Chapter 7 Exploring Problem Solving with Software, Apps, and Games
Focus Question: What are key debates about using computer games and simulations as learning resources?
Back when I was in elementary school I hardly ever used the computer except for testing my reading scores and taking reading tests. Being on a computer back when I was in elementary school was basically only for testing purposes. Teachers didn't use the internet to help us in class and we as students did not play any games on them. However, once I got in middle school and high school I started using the computer a lot more. One of my teachers let us go to Addicting Games once we were finished with our work and turned it in. This website had not academic purpose but it helped keep the class quiet while other students were still working. Teachers now in elementary schools have tons of learning websites that children consider games but they are still learning at the same time.
|Photo Credit to: joe71102 on Flickr|
To be honest I didn't even know what a simulation was or how it could be used in the classroom. In the book it is defined as "a game that dynamically represents one or more real world processes or systems" in which players are placed in a computer generated setting with conflicting goals and choices where they have to make decisions and experience (virtually) the consequences of those decisions. There was nothing like this even when I was in middle school. This would be higher level students though, like middle school or high school. This reminds me of the Game of Life. In the game you make certain choices and it affects how your life turns out, like what kind of job you have or how many children you have. Some people feel that their children shouldn't have to be shown harsher consequences but it all just a simulation, it is not real. It is just showing the children that what they do may end up having a negative impact on their lives.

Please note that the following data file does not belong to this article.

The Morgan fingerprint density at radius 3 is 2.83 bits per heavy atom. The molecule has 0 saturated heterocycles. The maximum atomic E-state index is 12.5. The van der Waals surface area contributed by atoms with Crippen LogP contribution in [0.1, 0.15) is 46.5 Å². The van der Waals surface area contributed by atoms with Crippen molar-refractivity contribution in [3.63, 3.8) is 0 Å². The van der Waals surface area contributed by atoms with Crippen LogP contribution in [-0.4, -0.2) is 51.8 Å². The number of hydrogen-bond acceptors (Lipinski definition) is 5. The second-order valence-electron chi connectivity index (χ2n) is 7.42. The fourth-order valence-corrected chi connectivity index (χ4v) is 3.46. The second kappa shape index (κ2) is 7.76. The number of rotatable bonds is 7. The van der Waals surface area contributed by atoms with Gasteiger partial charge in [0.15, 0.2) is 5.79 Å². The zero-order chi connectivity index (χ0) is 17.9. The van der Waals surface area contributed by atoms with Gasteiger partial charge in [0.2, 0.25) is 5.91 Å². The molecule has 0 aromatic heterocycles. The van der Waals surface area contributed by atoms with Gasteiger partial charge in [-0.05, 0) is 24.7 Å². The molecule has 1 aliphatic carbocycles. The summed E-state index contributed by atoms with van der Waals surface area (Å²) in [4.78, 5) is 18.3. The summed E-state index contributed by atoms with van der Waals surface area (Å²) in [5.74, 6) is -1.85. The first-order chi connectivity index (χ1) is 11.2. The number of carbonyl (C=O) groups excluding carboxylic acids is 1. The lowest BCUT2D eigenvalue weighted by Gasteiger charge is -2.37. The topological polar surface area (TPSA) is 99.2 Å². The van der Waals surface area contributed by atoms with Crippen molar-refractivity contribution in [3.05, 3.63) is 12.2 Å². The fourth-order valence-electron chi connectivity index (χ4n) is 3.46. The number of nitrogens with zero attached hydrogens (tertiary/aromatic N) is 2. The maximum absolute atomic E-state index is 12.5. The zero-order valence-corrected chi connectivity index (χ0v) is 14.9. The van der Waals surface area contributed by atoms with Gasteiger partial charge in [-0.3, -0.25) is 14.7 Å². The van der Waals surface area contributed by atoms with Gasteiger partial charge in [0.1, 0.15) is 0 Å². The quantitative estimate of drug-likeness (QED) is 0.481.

Tech Tool 7.1 Discovering Learning Using Squeak and Scratch:
Teachers are constantly looking of web tools that promote problem solving and inquiry learning by students. With these tools teachers can engage students with learning using resources that have both an instructional and a cognitive function. This means that students will use the tools in a focused and thoughtful way. One electronic learning device listed is Squeak Etoys. This is and open source, free downloadable software program that supports inquiry learning and problem solving by elementary through high school students especially in math and science. Another source listed is Scratch, which is an electronic tool kit that enables students to make their own games, animated stories, and interactive art.
Computer games and simulations in the classroom is continuing to grow. It engages the students and keeps them interested in what they are learning and with some students that is not the easiest thing in the world to do. To know that I am going to be using this technology in my own classroom was at first a scary thought but these children are now being raised with technology, it's how they learn better, and to be a good teacher is to know what works for your class and what doesn't. If using computer games and simulations will help better my future classes then I'm all for it.
Textbook - Maloy, Robert, Verock-O’Loughlin,Ruth-Ellen, Edwards, Sharon A., and Woolf, Beverly Park (2013). Transforming Learning with New Technologies. 2nd Edition. Boston, MA: Pearson Education, Inc.